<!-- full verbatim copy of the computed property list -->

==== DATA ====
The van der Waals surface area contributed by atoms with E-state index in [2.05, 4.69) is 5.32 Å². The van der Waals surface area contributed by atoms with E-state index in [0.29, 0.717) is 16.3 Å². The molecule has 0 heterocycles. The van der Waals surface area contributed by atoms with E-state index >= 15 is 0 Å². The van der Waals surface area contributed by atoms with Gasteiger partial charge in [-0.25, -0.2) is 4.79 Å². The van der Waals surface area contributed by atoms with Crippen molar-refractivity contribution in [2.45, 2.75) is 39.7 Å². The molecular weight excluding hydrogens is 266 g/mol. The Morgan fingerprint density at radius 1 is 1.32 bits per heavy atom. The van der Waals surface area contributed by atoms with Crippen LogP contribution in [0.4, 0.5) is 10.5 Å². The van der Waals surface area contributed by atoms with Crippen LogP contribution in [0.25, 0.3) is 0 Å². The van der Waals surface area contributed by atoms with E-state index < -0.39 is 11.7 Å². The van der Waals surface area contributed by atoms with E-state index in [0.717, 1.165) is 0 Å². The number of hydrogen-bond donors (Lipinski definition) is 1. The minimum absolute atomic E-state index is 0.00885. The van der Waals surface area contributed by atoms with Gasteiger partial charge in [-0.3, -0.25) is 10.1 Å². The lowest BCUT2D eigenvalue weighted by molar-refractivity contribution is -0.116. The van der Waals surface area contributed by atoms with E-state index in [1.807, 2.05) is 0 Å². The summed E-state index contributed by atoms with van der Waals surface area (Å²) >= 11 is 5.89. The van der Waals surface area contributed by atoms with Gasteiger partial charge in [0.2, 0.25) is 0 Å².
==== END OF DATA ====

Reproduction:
The van der Waals surface area contributed by atoms with E-state index in [2.05, 4.69) is 5.32 Å². The van der Waals surface area contributed by atoms with E-state index in [0.29, 0.717) is 16.3 Å². The molecule has 0 heterocycles. The van der Waals surface area contributed by atoms with E-state index >= 15 is 0 Å². The van der Waals surface area contributed by atoms with Gasteiger partial charge in [-0.25, -0.2) is 4.79 Å². The van der Waals surface area contributed by atoms with Crippen molar-refractivity contribution in [2.45, 2.75) is 39.7 Å². The molecular weight excluding hydrogens is 266 g/mol. The Morgan fingerprint density at radius 1 is 1.32 bits per heavy atom. The van der Waals surface area contributed by atoms with Crippen LogP contribution in [0.4, 0.5) is 10.5 Å². The van der Waals surface area contributed by atoms with Crippen LogP contribution in [0.25, 0.3) is 0 Å². The van der Waals surface area contributed by atoms with E-state index < -0.39 is 11.7 Å². The van der Waals surface area contributed by atoms with E-state index in [0.717, 1.165) is 0 Å². The number of hydrogen-bond donors (Lipinski definition) is 1. The minimum absolute atomic E-state index is 0.00885. The van der Waals surface area contributed by atoms with Gasteiger partial charge in [-0.3, -0.25) is 10.1 Å². The lowest BCUT2D eigenvalue weighted by molar-refractivity contribution is -0.116. The van der Waals surface area contributed by atoms with E-state index in [1.807, 2.05) is 0 Å². The summed E-state index contributed by atoms with van der Waals surface area (Å²) >= 11 is 5.89. The van der Waals surface area contributed by atoms with Gasteiger partial charge in [0.2, 0.25) is 0 Å².